Being a wine writer does have its perks. One of them is the access granted to otherwise out-of-bounds destinations.
The affable and approachable Moody and his lovely wife Marijo were in town to present his recently self-published guide to the wines of the world, The Advanced Oenophile. And I won’t conceal that I was thrilled to get the chance to brush shoulders with them.
In the few minutes I managed to corner him and glean a few nuggets from a lifetime in the rare circles of fine wine collecting, I asked him how he’s seen the American palate evolve since he first began collecting.
“No one in their 30s drank wine” until a few decades ago, he told me.
“All the wine bars that were opened in the 1980s failed,” he said, “because young people didn’t drink wine.”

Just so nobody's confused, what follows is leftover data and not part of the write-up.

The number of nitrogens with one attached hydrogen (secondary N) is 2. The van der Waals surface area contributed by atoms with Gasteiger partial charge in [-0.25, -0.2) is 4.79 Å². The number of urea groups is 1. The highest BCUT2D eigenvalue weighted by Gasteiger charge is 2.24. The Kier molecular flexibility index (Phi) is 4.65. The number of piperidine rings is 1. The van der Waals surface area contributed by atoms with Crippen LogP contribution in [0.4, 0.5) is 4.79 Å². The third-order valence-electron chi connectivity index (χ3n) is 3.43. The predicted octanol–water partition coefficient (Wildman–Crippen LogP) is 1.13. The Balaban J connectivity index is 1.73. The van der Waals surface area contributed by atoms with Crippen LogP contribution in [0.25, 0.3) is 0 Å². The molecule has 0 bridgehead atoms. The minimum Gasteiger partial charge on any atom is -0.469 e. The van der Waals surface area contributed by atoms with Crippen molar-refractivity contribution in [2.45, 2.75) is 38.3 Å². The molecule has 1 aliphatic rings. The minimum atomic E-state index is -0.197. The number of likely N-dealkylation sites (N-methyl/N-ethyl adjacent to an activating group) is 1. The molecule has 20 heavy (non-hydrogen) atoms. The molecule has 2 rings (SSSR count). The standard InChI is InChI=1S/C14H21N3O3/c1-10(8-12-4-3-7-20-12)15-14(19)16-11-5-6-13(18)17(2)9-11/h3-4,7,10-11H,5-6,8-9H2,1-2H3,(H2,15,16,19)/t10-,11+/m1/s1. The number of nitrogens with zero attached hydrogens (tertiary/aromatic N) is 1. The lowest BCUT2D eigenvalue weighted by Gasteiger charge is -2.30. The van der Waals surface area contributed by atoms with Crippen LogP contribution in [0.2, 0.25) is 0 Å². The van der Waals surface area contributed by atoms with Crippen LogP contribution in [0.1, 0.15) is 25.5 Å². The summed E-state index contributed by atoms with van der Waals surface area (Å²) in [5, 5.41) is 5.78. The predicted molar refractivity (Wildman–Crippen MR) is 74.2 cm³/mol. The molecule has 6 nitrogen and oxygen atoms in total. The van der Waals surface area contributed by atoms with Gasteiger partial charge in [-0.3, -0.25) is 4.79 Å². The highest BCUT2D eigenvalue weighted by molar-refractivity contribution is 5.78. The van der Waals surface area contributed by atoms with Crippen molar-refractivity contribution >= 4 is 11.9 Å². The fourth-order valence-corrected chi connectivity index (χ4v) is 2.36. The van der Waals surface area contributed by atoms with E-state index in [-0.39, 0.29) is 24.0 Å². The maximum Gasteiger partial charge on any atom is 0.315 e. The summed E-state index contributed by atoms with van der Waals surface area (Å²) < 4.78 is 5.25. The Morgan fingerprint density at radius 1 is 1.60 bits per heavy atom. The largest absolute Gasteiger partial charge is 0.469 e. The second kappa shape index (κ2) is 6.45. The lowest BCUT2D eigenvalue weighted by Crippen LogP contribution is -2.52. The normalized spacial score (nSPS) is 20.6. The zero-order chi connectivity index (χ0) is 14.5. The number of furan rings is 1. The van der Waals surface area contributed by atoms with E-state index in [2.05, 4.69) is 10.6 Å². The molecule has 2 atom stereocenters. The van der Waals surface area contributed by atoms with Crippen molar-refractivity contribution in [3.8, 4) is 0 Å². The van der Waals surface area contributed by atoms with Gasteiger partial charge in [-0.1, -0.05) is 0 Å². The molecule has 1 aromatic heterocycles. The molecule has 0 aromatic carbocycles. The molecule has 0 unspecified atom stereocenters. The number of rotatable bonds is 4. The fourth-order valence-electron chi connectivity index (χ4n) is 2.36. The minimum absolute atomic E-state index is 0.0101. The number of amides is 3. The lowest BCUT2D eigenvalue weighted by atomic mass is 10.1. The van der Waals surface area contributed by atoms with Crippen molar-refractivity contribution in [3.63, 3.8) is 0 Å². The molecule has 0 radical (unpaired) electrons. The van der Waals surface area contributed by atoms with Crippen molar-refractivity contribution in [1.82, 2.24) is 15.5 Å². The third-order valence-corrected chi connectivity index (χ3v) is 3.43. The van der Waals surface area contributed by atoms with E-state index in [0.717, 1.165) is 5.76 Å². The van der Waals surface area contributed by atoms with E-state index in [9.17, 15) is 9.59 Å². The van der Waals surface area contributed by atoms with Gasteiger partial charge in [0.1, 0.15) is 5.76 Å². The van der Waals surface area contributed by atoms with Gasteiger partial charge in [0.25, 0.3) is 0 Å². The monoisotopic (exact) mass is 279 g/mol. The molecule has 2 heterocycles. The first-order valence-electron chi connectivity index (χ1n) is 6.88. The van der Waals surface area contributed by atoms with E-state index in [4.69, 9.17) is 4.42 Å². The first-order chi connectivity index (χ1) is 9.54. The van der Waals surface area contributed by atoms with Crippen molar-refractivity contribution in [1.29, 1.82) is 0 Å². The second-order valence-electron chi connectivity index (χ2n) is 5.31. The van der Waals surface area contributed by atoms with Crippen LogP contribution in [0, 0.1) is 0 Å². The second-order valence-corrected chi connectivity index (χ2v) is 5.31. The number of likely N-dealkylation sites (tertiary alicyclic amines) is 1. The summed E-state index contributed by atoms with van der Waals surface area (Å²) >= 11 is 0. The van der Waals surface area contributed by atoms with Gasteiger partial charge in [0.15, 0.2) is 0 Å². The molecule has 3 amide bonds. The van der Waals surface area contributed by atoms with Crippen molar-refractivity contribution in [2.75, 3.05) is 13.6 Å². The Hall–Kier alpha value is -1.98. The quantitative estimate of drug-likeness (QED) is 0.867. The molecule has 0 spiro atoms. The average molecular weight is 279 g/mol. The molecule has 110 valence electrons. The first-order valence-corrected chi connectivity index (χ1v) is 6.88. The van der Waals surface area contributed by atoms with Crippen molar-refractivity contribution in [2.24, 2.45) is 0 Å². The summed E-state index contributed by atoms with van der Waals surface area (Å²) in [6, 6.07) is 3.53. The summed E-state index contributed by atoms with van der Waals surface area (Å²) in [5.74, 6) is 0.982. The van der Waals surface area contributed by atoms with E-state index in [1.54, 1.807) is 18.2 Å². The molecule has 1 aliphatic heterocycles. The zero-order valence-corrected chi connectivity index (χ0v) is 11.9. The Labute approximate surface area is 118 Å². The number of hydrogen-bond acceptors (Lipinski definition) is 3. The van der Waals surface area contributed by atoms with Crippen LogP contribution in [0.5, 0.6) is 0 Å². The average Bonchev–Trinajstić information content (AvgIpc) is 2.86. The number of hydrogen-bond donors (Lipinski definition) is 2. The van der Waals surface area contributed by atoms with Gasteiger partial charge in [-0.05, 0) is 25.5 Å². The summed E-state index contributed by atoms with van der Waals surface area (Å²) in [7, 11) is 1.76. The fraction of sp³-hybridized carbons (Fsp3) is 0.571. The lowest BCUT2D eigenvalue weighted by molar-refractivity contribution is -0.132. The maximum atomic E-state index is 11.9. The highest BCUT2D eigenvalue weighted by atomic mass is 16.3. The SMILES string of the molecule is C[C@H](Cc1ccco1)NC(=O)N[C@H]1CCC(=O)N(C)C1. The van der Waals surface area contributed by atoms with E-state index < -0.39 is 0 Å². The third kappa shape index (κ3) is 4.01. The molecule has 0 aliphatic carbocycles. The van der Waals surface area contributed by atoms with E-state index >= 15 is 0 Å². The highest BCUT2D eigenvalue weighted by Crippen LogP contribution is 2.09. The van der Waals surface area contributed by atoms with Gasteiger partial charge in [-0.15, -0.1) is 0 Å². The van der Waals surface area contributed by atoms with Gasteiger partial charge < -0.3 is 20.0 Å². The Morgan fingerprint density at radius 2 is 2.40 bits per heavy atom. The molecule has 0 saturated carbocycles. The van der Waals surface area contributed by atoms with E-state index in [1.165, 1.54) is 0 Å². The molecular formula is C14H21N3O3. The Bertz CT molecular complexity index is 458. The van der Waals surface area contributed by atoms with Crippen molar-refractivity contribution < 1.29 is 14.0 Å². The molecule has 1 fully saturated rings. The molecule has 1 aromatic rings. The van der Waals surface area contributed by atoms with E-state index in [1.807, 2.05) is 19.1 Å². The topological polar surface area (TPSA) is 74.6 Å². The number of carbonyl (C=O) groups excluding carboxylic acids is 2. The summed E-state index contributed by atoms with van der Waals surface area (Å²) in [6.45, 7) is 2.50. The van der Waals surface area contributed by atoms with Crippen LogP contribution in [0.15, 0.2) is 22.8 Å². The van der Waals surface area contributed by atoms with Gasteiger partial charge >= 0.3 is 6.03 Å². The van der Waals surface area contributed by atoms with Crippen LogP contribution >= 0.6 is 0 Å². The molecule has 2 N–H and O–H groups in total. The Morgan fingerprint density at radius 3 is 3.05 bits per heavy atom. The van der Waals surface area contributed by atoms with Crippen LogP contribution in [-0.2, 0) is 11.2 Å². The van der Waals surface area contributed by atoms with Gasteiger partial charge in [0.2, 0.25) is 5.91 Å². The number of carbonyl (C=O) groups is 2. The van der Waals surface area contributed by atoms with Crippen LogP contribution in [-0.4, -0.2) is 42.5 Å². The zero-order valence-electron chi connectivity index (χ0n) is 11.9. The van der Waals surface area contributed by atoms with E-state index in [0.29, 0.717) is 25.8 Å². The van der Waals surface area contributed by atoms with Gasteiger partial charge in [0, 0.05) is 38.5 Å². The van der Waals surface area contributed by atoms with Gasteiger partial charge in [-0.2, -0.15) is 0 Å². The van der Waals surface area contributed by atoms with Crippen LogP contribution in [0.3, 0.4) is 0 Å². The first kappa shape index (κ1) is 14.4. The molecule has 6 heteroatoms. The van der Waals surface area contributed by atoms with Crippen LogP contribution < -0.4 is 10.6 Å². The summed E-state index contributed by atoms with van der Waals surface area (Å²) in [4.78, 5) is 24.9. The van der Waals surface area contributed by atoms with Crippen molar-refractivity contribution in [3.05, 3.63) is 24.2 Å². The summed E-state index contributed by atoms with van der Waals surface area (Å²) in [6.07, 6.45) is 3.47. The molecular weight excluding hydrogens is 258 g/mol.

“If you went to steakhouse, people ordered a Scotch or a martini before dinner and then they sat down and ate their meal and that was it.”
What changed it all? He surprised me with his answer.
“Lambrusco,” he said. “Lambrusco, [Gallo’s] Hearty Burgundy, and Blue Nun,” brands introduced to Americans in the 1970s. “Those were the wines that first introduced Americans to wine drinking.” Later it was the explosion of “Italian restaurants and French restaurants that first gave young people access to wine.”
I remembered an acidified and highly sulfured Frascati that I drank in a chichi restaurant on Cañon Drive in Beverly Hills in the 1980s when I was a freshman at U.C.L.A. in the 1980s. I also remembered my grandfather who always drank a Scotch (just one) before dinner at his favorite steakhouse. Denman was right on…
I haven’t had a chance to dig into his book but leafing through it, I find that it’s teeming with juicy anecdotes from a career of tasting with the wine world’s brightest and best.
Chapeau bas, monsieur Moody, for the new book, for the graciousness with a disheveled wine writer, and for sharing your lifetime in wine with us.